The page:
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This chapter discusses three classes of theories: information-processing theories that build on modular elements, network theories that focus on the distributed access of conscious processing, and globalist theories that combine aspects of these two. It also discusses cognitive or functional models of consciousness with less reference to the burgeoning neuroscientific evidence that increasingly supports the globalist position. Beginning in the 1980s, a number of experimental methods gained currency as means of studying comparable conscious and non-conscious processes. The metaphor of cognitive architectures dates to the 1970s when cognitive psychologists created information-processing models of mental processes. The general position is that consciousness operates as a distributed and flexible system offering nonconscious expert systems global accessibility to information that has a high concurrent value to the organism. Future work should focus on obtaining neuroscientific evidence and corresponding behavioral observations that can address global access as the distinguishing feature of consciousness.
Evan Thompson, Canada Research Chair and Associate Professor of Philosophy, York University,
Antoine Lutz, Postdoctoral Fellow, W. M. Keck Laboratory for Functional Brain Imaging and Behavior, Waisman Center, University of Wisconsin–Madison,
Diego Cosmelli, Ecole Polytechnique, Paris
One of the major challenges facing neuroscience today is to provide an explanatory framework that accounts for both the subjectivity and neurobiology of consciousness. Although neuroscientists have supplied neural models of various aspects of consciousness, and have uncovered evidence about the neural correlates of consciousness (or NCCs), there nonetheless remains an ‘explanatory gap’ in our understanding of how to relate neurobiological and phenomenological features of consciousness. This explanatory gap is conceptual, epistemological, and methodological:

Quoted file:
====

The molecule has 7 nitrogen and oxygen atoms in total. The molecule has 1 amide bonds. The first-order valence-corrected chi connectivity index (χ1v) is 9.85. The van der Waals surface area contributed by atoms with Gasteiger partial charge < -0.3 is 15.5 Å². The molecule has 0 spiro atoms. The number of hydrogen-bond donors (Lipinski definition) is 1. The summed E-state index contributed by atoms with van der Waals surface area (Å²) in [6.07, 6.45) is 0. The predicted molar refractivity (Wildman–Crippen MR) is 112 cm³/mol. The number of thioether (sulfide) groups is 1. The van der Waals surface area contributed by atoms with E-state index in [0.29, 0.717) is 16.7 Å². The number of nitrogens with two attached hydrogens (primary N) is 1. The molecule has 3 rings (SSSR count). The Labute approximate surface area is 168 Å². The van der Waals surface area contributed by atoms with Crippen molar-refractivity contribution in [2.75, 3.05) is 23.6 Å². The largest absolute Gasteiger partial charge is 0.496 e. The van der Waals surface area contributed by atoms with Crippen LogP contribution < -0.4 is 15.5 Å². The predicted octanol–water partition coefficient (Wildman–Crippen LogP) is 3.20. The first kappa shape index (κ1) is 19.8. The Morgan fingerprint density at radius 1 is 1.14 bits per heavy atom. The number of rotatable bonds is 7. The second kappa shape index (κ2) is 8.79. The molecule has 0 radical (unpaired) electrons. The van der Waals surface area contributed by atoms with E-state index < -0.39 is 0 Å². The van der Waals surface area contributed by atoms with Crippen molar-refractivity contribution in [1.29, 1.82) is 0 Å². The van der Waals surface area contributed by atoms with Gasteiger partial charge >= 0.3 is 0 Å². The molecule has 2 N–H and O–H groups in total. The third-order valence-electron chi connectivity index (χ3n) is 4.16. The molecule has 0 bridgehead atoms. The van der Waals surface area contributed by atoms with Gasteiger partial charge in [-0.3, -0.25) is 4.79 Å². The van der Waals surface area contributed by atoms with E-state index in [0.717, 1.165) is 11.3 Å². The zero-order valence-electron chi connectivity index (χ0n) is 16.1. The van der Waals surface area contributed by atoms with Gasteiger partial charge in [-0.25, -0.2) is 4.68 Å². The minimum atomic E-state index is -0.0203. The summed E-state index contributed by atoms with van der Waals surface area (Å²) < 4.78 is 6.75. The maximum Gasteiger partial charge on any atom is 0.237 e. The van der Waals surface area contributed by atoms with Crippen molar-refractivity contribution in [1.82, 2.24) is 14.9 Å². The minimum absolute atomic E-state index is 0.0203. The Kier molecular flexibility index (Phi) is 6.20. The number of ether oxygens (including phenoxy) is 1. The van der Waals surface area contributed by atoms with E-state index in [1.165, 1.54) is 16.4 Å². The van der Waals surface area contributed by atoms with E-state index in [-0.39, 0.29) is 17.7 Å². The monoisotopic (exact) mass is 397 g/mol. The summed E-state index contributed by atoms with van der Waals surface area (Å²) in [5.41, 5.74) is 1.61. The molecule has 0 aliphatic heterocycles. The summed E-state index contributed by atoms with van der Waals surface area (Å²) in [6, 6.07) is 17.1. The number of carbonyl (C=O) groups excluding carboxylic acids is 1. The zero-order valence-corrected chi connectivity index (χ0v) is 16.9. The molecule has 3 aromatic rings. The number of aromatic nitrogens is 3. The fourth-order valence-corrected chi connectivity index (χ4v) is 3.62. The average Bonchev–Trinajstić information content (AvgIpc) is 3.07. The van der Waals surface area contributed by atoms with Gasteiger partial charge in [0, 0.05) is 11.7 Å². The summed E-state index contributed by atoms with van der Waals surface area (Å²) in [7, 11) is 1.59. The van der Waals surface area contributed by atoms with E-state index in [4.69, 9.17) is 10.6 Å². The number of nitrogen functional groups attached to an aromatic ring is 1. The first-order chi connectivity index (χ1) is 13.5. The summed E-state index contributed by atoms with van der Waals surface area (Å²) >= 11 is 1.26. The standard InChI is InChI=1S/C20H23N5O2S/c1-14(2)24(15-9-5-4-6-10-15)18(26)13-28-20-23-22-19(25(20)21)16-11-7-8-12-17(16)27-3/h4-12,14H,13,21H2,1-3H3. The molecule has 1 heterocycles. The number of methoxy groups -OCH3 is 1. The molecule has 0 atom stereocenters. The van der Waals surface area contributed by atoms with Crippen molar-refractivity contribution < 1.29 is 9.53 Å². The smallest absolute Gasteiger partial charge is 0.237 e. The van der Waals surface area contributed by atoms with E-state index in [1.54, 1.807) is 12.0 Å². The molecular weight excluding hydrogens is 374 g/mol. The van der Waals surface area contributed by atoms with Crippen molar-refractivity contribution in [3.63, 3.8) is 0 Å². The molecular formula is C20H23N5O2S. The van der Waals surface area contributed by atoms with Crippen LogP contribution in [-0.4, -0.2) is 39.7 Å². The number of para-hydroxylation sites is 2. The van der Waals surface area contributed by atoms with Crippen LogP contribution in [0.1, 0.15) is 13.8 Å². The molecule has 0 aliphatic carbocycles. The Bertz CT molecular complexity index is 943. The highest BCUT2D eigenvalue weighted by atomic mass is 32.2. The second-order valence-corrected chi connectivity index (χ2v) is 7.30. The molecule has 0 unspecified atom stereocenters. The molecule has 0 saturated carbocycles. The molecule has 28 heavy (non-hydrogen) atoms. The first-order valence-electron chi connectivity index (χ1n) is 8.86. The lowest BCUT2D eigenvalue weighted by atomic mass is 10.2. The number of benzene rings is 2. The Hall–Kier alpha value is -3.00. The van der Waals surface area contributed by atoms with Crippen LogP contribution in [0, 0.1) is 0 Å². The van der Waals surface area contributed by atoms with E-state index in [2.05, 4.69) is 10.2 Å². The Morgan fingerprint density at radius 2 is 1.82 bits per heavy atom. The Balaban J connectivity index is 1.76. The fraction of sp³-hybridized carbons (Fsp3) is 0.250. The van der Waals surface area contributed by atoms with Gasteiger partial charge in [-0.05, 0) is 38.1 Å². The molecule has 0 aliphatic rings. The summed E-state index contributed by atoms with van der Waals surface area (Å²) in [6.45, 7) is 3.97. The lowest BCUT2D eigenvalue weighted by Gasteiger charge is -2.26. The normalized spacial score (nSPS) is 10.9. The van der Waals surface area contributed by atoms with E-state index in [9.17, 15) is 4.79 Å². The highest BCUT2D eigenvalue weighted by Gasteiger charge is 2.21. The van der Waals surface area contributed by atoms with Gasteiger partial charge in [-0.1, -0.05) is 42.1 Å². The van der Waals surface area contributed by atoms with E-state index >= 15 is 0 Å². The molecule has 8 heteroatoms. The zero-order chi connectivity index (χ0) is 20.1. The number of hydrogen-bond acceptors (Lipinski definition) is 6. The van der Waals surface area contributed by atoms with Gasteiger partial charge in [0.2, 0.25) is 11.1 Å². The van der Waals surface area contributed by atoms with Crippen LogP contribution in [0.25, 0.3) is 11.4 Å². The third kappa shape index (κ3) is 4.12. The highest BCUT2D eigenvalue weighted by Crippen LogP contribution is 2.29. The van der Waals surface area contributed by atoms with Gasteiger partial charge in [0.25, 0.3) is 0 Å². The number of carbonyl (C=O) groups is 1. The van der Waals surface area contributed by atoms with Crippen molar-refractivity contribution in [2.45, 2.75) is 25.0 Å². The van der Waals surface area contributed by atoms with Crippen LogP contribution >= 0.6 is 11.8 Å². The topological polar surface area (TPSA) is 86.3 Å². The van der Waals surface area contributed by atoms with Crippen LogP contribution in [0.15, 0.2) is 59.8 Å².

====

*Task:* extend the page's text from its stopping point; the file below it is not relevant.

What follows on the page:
An adequate conceptual framework is still needed to account for phenomena that (ⅰ) have a first-person, subjective-experiential or phenomenal character; (ⅱ) are (usually) reportable and describable (in humans); and (ⅲ) are neurobiologically realized.
The conscious subject plays an unavoidable epistemological role in characterizing the explanandum of consciousness through first-person descriptive reports. The experimentalist is then able to link first-person data and third-person data. Yet the generation of first-person data raises difficult epistemological issues about the relation of second-order awareness or meta-awareness to first-order experience (e.g., whether second-order attention to first-order experience inevitably affects the intentional content and/or phenomenal character of first-order experience).
The need for first-person data also raises methodological issues (e.g., whether subjects should be naïve or phenomenologically trained).
Neurophenomenology is a neuroscientific research program whose aim is to make progress on these issues associated with the explanatory gap. In this chapter we give an overview of the neurophenomenological approach to the study of consciousness.
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